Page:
By Suzanne Pender
HIGH-profile fashion retailer Pamela Scott this week announced it’s to close half of its stores across the country, including its outlet in Fairgreen Shopping Centre, Carlow.
As trading conditions deteriorated due to the Covid-19 crisis, the company took the decision to close 13 of its stores, including other outlets in Cork city, Dublin, Limerick and Gorey.
Stores in Clonmel, Mullingar, Castlebar, Waterford, Newbridge, Wexford, Ennis, Letterkenny, Midleton, Athlone, Navan and Kilkenny will continue to trade.
Provisional liquidators have been appointed by the High Court to two related companies that operate 13 fashion retail stores.
The firms are Arzac Developments, which operates ten of the Pamela Scott stores, and Richard Alan, which has three stores. The two firms are owned by Flairline Fashion and employ 104 people.
Seeking the winding-up orders, the firms said that in recent years they have experienced a challenging environment due to changes in customer shopping habits and increases in operating costs.
However, their difficulties have been exacerbated by the Covid-19 pandemic and the firms are now insolvent and cannot continue to trade.
The court appointed Eamonn Richardson and Ian Barrett of KPMG as joint provisional liquidators to Richard Alan & Co and Arzac Developments.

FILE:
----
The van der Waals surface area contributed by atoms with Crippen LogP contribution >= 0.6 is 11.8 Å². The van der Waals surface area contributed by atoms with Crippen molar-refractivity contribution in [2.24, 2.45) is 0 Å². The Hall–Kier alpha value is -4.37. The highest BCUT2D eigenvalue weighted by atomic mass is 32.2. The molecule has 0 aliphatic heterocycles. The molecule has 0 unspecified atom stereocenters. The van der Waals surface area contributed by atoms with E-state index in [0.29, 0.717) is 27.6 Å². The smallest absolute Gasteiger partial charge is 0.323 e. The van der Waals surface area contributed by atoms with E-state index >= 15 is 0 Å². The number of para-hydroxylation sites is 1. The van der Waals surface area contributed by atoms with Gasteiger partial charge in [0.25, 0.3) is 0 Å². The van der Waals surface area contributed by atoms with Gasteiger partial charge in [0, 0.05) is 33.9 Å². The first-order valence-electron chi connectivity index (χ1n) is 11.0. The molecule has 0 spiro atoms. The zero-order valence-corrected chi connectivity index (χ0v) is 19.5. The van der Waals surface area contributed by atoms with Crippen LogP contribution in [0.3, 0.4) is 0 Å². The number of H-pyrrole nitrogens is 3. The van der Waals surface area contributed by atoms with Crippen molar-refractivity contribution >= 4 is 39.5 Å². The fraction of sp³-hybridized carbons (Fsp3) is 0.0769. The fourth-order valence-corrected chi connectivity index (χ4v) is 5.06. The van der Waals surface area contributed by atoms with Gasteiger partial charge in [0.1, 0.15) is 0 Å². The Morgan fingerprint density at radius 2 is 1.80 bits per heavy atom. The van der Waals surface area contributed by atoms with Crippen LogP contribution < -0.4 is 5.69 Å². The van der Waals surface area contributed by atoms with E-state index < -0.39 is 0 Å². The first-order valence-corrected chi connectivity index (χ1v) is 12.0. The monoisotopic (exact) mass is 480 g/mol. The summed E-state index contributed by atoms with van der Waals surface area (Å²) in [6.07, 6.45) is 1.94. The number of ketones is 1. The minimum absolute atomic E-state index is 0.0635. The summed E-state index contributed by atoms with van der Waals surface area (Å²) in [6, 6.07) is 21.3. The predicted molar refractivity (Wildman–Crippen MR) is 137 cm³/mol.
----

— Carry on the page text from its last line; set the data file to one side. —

Both companies were reliant on Flairline for administration, financial and business support and could no longer rely on these services as financial conditions deteriorated, the court heard.
The directors of Flairline are all members of the Barron family. After appointing the provisional liquidators, the judge adjourned the cases to a date in November.
In a statement, Pamela Scott said that the restructuring would help secure 90 jobs and its online operations would be unaffected. It said that gift vouchers, credit notes, loyalty cards and deposits will not be affected by the closures.
It is ‘devastating’ to have to close shops and lay off staff, but these are “extraordinary times that required extraordinary measures,” managing director Richard Barron said.
He said the move was necessary to protect “the livelihoods of our remaining 90 employees.”